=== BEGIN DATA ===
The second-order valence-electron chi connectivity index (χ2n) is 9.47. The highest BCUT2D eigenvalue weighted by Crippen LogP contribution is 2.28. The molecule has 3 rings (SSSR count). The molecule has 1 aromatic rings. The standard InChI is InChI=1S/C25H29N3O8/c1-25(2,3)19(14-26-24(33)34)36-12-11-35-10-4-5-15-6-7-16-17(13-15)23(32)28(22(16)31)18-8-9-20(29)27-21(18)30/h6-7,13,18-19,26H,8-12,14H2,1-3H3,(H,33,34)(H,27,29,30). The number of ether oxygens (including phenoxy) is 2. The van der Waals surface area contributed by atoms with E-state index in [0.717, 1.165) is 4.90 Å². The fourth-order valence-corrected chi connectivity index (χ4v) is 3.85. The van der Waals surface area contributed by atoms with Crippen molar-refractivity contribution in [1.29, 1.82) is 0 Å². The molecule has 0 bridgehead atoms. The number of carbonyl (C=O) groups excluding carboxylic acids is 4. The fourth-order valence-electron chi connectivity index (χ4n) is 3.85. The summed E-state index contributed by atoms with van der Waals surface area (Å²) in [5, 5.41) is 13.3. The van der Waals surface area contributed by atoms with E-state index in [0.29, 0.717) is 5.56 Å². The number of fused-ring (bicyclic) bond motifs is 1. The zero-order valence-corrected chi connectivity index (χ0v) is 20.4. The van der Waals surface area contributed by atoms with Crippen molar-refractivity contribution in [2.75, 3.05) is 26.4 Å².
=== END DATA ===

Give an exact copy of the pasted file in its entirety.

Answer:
The second-order valence-electron chi connectivity index (χ2n) is 9.47. The highest BCUT2D eigenvalue weighted by Crippen LogP contribution is 2.28. The molecule has 3 rings (SSSR count). The molecule has 1 aromatic rings. The standard InChI is InChI=1S/C25H29N3O8/c1-25(2,3)19(14-26-24(33)34)36-12-11-35-10-4-5-15-6-7-16-17(13-15)23(32)28(22(16)31)18-8-9-20(29)27-21(18)30/h6-7,13,18-19,26H,8-12,14H2,1-3H3,(H,33,34)(H,27,29,30). The number of ether oxygens (including phenoxy) is 2. The van der Waals surface area contributed by atoms with E-state index in [0.717, 1.165) is 4.90 Å². The fourth-order valence-corrected chi connectivity index (χ4v) is 3.85. The van der Waals surface area contributed by atoms with Crippen molar-refractivity contribution in [1.29, 1.82) is 0 Å². The molecule has 0 bridgehead atoms. The number of carbonyl (C=O) groups excluding carboxylic acids is 4. The fourth-order valence-electron chi connectivity index (χ4n) is 3.85. The summed E-state index contributed by atoms with van der Waals surface area (Å²) in [5, 5.41) is 13.3. The van der Waals surface area contributed by atoms with E-state index in [0.29, 0.717) is 5.56 Å². The number of fused-ring (bicyclic) bond motifs is 1. The zero-order valence-corrected chi connectivity index (χ0v) is 20.4. The van der Waals surface area contributed by atoms with Crippen molar-refractivity contribution in [2.75, 3.05) is 26.4 Å².